When Your Talk Is Over Tilt That Bottle in the Air

It’s possible to believe that Rand Paul is the douchiest douche who ever douched, and also to believe that, like the blind pig that finds an ear of corn, he’s right once in a while. But before we go throwing roses at Rand, let’s review the bidding:

  • Paul’s filibuster was about the use of drones against American civilians on American soil:

    Paul dug in, saying he would be happy to end it, but only “if the president or the attorney general will clarify that they will not kill Americans on American soil.”

    Paul was talking about something that’s a far-off hypothetical when the reality of killing American citizens with drones has already happened, and the Obama Administration has repeatedly dodged Congressional oversight of the drone program. Paul’s stunt wasn’t aimed at addressing either of those substantive issues. Instead, he was, as is typical of the true glibertarian, chasing a dark shadow in a corner while ignoring what was obvious to all in the bright sunshine. The reason is simple: the people who write Paul checks are fine with killing brown Muslim Americans in a far-off land, and are irrationally afraid of a black president sending a Hellfire missile down their chimney.

  • Paul chose to filibuster the nomination of the head of the CIA, even though he stated repeatedly that his concern was the killing of Americans on American soil (read that story linked above, or this one, because that was really his only concern). Would the CIA do that? Maybe, but even if you grant that the fantasy that the CIA would kill Americans on American soil (versus the reality of them having killed Americans overseas), the place to protest that is when the defense and intelligence appropriation bills come to the floor. At that point, Paul could filibuster until an amendment was added to the bill to compel the Administration to release more information on drone killings, at a minimum, or to require specific authorizations of force before drones are used in any foreign country, or any number of other limitations that tied drone use and disclosure to funding. But that would be possibly effective and certainly risky to Paul’s electoral future, so instead he filibustered Brennan, an act that even Mitch McConnell briefly joined, simply because it was of a piece with the rest of the sand that McConnell likes to throw in the Senate’s gears. If Paul would threaten the drone program in a way that could actually change the drone program, then shit would get real on the Senate floor very quickly.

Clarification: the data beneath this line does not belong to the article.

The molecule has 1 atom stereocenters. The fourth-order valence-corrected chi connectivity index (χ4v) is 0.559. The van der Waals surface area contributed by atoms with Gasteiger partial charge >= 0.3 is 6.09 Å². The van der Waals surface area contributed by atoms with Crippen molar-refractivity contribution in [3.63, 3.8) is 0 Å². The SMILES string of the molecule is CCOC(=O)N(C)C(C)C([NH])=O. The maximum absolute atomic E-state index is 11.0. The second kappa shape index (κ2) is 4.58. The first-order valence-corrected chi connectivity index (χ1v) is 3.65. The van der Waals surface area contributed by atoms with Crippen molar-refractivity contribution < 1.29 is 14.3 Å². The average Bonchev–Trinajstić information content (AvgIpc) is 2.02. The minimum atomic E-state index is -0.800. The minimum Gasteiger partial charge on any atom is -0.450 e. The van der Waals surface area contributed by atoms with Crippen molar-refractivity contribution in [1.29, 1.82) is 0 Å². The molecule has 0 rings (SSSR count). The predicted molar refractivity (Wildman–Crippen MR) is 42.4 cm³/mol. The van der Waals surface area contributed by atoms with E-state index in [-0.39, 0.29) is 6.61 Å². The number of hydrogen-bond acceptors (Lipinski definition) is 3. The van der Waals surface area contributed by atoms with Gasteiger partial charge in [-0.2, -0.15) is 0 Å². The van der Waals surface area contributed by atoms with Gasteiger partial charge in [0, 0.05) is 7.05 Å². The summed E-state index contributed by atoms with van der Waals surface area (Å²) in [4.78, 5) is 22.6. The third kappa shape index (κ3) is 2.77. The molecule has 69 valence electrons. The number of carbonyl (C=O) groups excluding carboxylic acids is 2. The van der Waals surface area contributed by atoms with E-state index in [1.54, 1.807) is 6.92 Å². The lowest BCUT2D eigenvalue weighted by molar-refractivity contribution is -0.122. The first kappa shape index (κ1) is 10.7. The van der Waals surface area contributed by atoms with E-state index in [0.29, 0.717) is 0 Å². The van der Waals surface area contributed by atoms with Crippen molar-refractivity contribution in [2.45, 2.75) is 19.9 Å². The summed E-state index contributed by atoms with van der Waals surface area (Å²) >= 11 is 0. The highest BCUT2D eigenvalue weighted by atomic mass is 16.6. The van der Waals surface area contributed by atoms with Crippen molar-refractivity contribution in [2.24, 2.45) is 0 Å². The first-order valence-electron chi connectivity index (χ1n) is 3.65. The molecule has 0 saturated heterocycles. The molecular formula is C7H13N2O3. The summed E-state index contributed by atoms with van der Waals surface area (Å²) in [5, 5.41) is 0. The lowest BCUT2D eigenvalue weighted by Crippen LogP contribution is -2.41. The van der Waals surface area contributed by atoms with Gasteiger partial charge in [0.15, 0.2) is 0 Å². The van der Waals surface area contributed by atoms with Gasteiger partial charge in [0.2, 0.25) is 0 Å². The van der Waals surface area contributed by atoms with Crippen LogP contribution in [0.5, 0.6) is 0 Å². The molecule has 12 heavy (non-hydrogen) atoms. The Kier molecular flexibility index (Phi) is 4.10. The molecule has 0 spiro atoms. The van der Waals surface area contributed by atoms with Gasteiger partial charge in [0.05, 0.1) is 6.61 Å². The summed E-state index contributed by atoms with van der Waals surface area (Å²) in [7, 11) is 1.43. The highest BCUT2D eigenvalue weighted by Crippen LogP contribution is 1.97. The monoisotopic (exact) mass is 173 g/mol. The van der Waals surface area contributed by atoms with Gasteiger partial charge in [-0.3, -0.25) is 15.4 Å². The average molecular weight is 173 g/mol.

I agree with John that the national security state is a fucking mess and needs reform. So, even though Rand Paul was advancing a conspiracy theory rather than addressing the real issue, the fact that he talked about it at all is worth some respect. I’m just not going to give him the serious nod that he’s getting around DC today because he made much ado about a peripheral issue.

Also, too: if the DC media weren’t a re-animated corpse, they’d point out that McConnell and the rest should be forced to stand on the Senate floor until their bladders are full when they “filibuster” something, just as Paul did last night.






156 replies
  1. 1
    Baud says:

    Forget it, mistermix. It’s Chinatown.

  2. 2
    Laur says:

    Maybe if Paul drafted some legislation I would give a flying fuck about his pathetic attempts to grandstand.

    Anyone who rationally believes the government is going to hunt you down with a drone because they believe you’re discussing secret terrorist acts at the corner Starbucks should be smacked in the face.

  3. 3
    Shalimar says:

    Paul dug in, saying he would be happy to end it, but only “if the president or the attorney general will clarify that they will not kill Americans on American soil.”

    In other words, he wants to be reassured that they will never kill white people.

  4. 4
    RaflW says:

    Do you seriously f’ing think Rand or any of these assclowns would be talking about US drone strikes if Mittens of Massachusetts were the Preznit today?

    No?

    Then this whole damn thing is Obama-blackity-hate, verse #447.

    The part about how if Paultard jr. was serious, he’d do this in appropriations is dead on. Poseur, prancer, bastard.

  5. 5
    Rex Everything says:

    Wow, even the liberal Mistermix is daring to hint at embarking on making rudimentary movements in the direction of stating the obvious.

    I wonder if even the liberal DougJ will ever abandon his principled, ballsy stance of not stating any position at all.

  6. 6
    RosiesDad says:

    Yeah, but tell me that you wouldn’t be happy if they took Dick Cheney out with a drone strike.

  7. 7
    4tehlulz says:

    Rand Paul has an opportunity to actually back his shit up with action; he could probably co-sponsor a bill with Ron Wyden.

    HAHA who am I kidding he doesn’t really give a shit.